Center for the Built Environment
Global trends in thermal comfort in air conditioned and naturally ventilated offices in six climates
- Author(s): Dennis, Ann
- et al.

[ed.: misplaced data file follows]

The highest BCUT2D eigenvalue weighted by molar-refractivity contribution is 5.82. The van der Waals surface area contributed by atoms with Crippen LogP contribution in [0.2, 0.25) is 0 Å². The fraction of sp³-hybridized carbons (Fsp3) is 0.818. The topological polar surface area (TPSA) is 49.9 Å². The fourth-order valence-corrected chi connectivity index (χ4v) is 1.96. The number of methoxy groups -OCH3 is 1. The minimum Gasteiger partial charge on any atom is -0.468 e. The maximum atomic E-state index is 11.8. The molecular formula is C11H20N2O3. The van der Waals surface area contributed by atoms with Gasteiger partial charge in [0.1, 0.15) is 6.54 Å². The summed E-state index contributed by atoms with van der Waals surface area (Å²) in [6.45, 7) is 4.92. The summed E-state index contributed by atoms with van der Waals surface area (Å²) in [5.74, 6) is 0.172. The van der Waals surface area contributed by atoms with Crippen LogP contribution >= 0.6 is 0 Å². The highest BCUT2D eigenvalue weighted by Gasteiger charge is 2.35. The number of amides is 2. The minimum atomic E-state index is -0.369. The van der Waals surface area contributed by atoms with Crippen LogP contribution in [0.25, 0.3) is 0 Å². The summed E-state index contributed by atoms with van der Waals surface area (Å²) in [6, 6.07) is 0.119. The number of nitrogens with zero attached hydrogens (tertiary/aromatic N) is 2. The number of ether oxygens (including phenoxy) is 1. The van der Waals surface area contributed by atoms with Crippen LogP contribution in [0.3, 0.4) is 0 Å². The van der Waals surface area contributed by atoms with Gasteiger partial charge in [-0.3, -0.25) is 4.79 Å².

This paper compares occupants’ thermal response to naturally-ventilated and air-conditioned offices during the summer in four cool climate cities of developed economies (Midland in UK, San Francisco in US, and Melbourne and Brisbane in Australia) and four warm climate cities of developing economies (Bangkok in Thailand, and Bangalore, Jaipur and Chennai in India). This analysis is some of the first done using data from both the ASHRAE Global Thermal Comfort Databases I and II. Database II expands and is based on ASHRAE Database I (de Dear and Brager, 1998), led by teams at the Center for the Built Environment at University of California-Berkeley, University of Sydney, and Yongsei University Korea. Results confirmed one of the fundamental tenants of adaptive theory, that the outdoor climate context mattered. In the warm climate cities, occupants voted neutral at higher temperatures in both conditioning types, with a more distinct pattern for naturally ventilated buildings. Higher airspeeds and adaptive clothing are two contributing factors to this distinction. A comparison of thermal sensation and thermal preference allowed us to question what is considered ideal, and reveals that a majority of occupants preferred to be thermally neutral in summer. Of the people preferring non-neutral sensations, more wanted a sensation of “slightly cool” compared to “slightly warm”. This is an interesting observation relative to adaption, in that people are feeling more comfort at warmer temperatures, while at the same time preferring physical sensations on the cool side, which might be suggestive of the desire for sensory pleasures of alliesthesia. Of the studies that asked questions directly about air movement preferences, occupants wanted more air movement beginning at the slightly cool thermal sensation even when airspeeds were above 0.2 m/s in elevated indoor air temperatures.